I think this is what we all expected. COme 2017, if they insist on this kind of "choose from our approved list of candidates" model, the people in Hong Kong will find it unacceptable. I don't believe they will take it lying down….stay tuned.
ianson
Qiao and his buddies have zero respect for the agreement which handed Hong Kong back to China. What's new? The entire "Communist" Party is a lie, starting from its very name. If they had any decency at all, they'd honestly rename it the "Rape and Pillage While Lying Through Our Grinning Teeth Party".
toxxygen
Maybe Hong Kong people should decide which candidates love Hong Kong and country most by universal suffrage.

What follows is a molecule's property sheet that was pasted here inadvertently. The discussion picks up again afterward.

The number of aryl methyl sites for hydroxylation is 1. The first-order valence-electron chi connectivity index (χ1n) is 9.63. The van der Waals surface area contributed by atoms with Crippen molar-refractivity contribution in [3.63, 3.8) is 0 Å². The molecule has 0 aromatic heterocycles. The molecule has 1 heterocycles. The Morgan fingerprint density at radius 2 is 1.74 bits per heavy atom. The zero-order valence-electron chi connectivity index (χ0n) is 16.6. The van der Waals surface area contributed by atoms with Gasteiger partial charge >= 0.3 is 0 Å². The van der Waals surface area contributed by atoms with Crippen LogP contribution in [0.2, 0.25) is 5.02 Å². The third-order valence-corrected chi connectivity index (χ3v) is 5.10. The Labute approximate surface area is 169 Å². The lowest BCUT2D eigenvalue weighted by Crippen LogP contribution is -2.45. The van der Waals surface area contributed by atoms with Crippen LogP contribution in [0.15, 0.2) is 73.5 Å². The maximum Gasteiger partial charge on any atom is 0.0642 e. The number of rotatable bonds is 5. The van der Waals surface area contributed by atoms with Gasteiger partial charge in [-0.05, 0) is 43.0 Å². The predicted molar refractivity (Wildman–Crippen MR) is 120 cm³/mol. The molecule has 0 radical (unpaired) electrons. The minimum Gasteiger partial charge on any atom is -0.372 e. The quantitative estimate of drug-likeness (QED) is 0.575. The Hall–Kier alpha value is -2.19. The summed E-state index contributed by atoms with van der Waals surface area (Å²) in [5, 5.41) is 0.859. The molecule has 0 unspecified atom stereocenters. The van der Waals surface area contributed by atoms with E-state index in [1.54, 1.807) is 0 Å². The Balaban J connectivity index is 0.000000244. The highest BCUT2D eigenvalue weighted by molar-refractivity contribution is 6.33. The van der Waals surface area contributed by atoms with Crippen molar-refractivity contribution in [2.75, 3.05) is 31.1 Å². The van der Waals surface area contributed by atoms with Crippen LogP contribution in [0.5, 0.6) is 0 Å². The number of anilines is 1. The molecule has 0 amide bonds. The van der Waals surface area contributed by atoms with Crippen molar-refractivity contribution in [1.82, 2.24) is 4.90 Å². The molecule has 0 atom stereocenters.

Sunny
Isn’t it strange that they are combining the insistence of ‘loving the country’ with accepting the government and regime? If you are against and criticise the government, even if they are corrupt, then, in their opinion, it means you don’t love the country? Both are separate matters. Can a person not love their country, but be against the government, especially if the regime is corrupt and based on authoritarian control? This is just further control methods to ensure a corrupt ‘one-party-rule’ remains as it expands its territory in Asia, thus, further tightening its control and limiting the freedoms of its people. Why even vote, when it is screened and processed to suit the agenda of the CCP?